The DWP has investigated 69 suicides of benefits claimants since 2014, but is likely to have missed many more, the National Audit Office (NAO) revealed in a report today. The DWP refused to disclose this fact in the past because it would have cost more than £600 to count all the deaths.
The damning report was compiled by the NAO at the request of former Work and Pensions Committee chair Frank Field, after the DWP refused to look into the matter because it would have cost more than £600.
This figure is the limit above which a government department can choose to refuse to respond to a Freedom of Information request on cost grounds, if it chooses.
Field tabled a parliamentary question back in September 2019, asking
“How many inquests relating to benefits claimants who have ended their life by suicide her Department (Department for Work & Pensions) has submitted evidence to since 2013; and in how many inquests it was ruled that the policies of her Department were partly responsible for the deceased person’s state of mind.”
The DWP refused to provide the information, saying:
“Unfortunately, the information requested is not held centrally and is therefore unavailable without incurring a disproportionate cost.”
Field then asked the NAO to look into the matter.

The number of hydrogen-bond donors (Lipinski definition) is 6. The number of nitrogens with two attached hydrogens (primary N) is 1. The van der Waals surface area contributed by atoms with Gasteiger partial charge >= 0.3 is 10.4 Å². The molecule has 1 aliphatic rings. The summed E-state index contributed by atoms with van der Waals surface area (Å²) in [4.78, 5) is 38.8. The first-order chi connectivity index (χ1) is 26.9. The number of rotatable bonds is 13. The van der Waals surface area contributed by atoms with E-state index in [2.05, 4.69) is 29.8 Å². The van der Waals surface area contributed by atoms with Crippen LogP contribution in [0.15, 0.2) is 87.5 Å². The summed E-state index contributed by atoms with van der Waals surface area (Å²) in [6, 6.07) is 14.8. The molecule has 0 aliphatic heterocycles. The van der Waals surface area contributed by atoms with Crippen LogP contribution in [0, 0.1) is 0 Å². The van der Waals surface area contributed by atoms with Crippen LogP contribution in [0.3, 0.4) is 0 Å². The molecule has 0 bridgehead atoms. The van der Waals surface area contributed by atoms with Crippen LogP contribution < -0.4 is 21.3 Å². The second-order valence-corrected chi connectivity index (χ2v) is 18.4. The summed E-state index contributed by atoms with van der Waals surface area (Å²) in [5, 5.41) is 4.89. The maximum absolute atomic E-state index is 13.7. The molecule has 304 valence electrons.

The NAO looked only at information already held by the DWP.
It found that the DWP had carried out 69 Internal Process Reviews (IPRs) related to claimant suicides since 2014.
IPRs gather evidence and then make recommendations about how the DWP can act differently in the future
However, the NAO found that the DWP had no system for checking whether the recommendations are ever put into practice, so they do not know whether further suicides have occurred because changes were not implemented.
21 of the IPRs were completed between April and November 2019, compared with only 13 in 2018 and two in 2017.
This suggests that the DWP has only just begun to take the matter seriously as a result of increased media scrutiny.
The NAO also found that until 2016 there was no central point through which coroners could communicate with the DWP, meaning that many coroners concerns were only reported locally.
Even though the DWP set up a ‘coroners focal point’ in 2016 for coroners to report deaths to them, it made so little effort to inform coroners of its existence that many still do not use it.
Only 9 of the IPRs resulted from a coroner contacting the DWP.
In the other 60 cases it was protests from relatives or media attention that prompted the DWP to investigate.
The IPR also concluded that “It is highly unlikely that the 69 cases the Department has investigated represents the number of cases it could have investigated in the past six years”
It believes that the DWP does not have a reliable record of all the contacts it has received from coroners and that there will have been cases where coroners contacted a local jobcentre and no further action was ever taken.
The likely figure for suicides in which the DWP was implicated is therefore likely to be considerably higher than the 69 cases which the NAO has uncovered.
The urgent need for an independent review of claimants deaths is now undeniable.
Whether it will ever happen whilst the DWP holds claimants’ lives so cheaply is another matter.